Earlier this week I posted, that this would be the final year of the CPAN Pull Request Challenge (PRC). A number of people have asked why I'm stopping, and offered to help keep it going. In this post I'll expand on why I think it's time to stop, and also share some thoughts on what could follow the PRC.
For the first year of the PRC, I considered all CPAN distributions fair game (well, all dists with a github repo listed in the metadata, which is nearly 40% of CPAN). During that first year, a number of authors asked for either some or all of their dists to be excluded. So I added those capabilities to my scripts as we went along.
I collected feedback from both authors and participants at the end of the first year, and one strong bit of feedback from authors was that I should change the model to be "opt in". So I did that for the second year: I emailed hundreds of authors and asked if they wanted to opt in (with options). A good number did, but plenty didn't. This means there is a much smaller pool of distributions to pick from each month.
I also have a general rule to only assign each distribution once, as some distributions were assigned multiple times, with PRs not being merged. I also limit assignments so that by default any given author will only have one distribution assigned per month. Authors can opt to have more assigned per month, and some have.
The code that selects distributions for assignment prioritises dists that are further "up river", and/or have bugs outstanding. So by now most good / obvious candidates have been assigned. New CPAN distributions are candidates, but generally they're not up river and tend not to have many open bugs. I more commonly get asked by participants to assign them a different distribution now, which doesn't surprise me.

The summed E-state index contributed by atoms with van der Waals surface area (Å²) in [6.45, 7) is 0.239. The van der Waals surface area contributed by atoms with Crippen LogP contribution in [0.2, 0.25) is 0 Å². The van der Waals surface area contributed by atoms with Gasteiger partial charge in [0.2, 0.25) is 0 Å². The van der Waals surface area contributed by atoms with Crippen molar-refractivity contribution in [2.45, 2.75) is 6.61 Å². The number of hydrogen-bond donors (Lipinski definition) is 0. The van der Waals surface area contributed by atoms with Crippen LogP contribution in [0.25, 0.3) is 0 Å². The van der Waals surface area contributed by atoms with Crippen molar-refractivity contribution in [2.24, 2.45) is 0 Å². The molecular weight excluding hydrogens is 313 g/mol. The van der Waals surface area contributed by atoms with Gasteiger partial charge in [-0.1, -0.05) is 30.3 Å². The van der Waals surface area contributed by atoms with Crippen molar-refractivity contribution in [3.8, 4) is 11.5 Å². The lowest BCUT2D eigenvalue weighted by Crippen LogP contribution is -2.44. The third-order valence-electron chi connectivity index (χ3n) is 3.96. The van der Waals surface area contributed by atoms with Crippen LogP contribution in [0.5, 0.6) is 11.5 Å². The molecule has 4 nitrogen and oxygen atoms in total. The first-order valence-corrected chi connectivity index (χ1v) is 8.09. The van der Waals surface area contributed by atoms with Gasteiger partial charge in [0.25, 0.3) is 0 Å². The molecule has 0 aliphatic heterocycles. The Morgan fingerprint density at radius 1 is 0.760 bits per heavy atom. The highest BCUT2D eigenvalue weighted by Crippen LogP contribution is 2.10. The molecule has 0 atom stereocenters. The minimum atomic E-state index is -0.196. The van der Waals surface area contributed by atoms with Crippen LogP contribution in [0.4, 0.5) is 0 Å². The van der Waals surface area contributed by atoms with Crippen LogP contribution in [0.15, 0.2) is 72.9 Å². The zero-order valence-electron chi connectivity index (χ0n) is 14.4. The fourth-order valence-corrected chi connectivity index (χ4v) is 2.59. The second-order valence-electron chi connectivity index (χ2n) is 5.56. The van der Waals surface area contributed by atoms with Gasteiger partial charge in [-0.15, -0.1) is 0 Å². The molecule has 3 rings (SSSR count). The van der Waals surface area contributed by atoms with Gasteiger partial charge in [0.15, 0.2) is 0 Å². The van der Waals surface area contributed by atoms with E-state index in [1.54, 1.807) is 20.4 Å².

In its current form, I think the PRC will have run its course by the end of the year. Sure, things could be tweaked to address at least some of the issues outlined above, but I think it's time for something else.
So, I will not be running the PRC in 2019, and I don't want to put effort into helping someone else run it, as I think it's time to stop.
Some key things that the PRC has shown me:
My goal for the PRC was to fight bit rot on CPAN: fix bugs, update distributions to follow modern conventions, and generally make CPAN better.
An alternative challenge could focus on fixing bugs. If based on github issues, then tagging could be used to mark issues as small, medium, or big. There are many bugs only listed in RT though, so build a DB from RT and github issues, and let participants select a bug to work on. Volunteers could tag issues in the database, to help people find relevant bugs to work on. Eg "XS", "pure perl", "documentation". Encourage people to work in teams.
If a small but persistent army of teams were working on fixing CPAN issues, engaging with authors, then it would encourage authors to tag issues on github, and move issues from RT to github.
All of that takes effort: if you want to run a challenge, expect an ongoing level of effort required, and expect it to be more than you imagine :-)comments powered by Disqus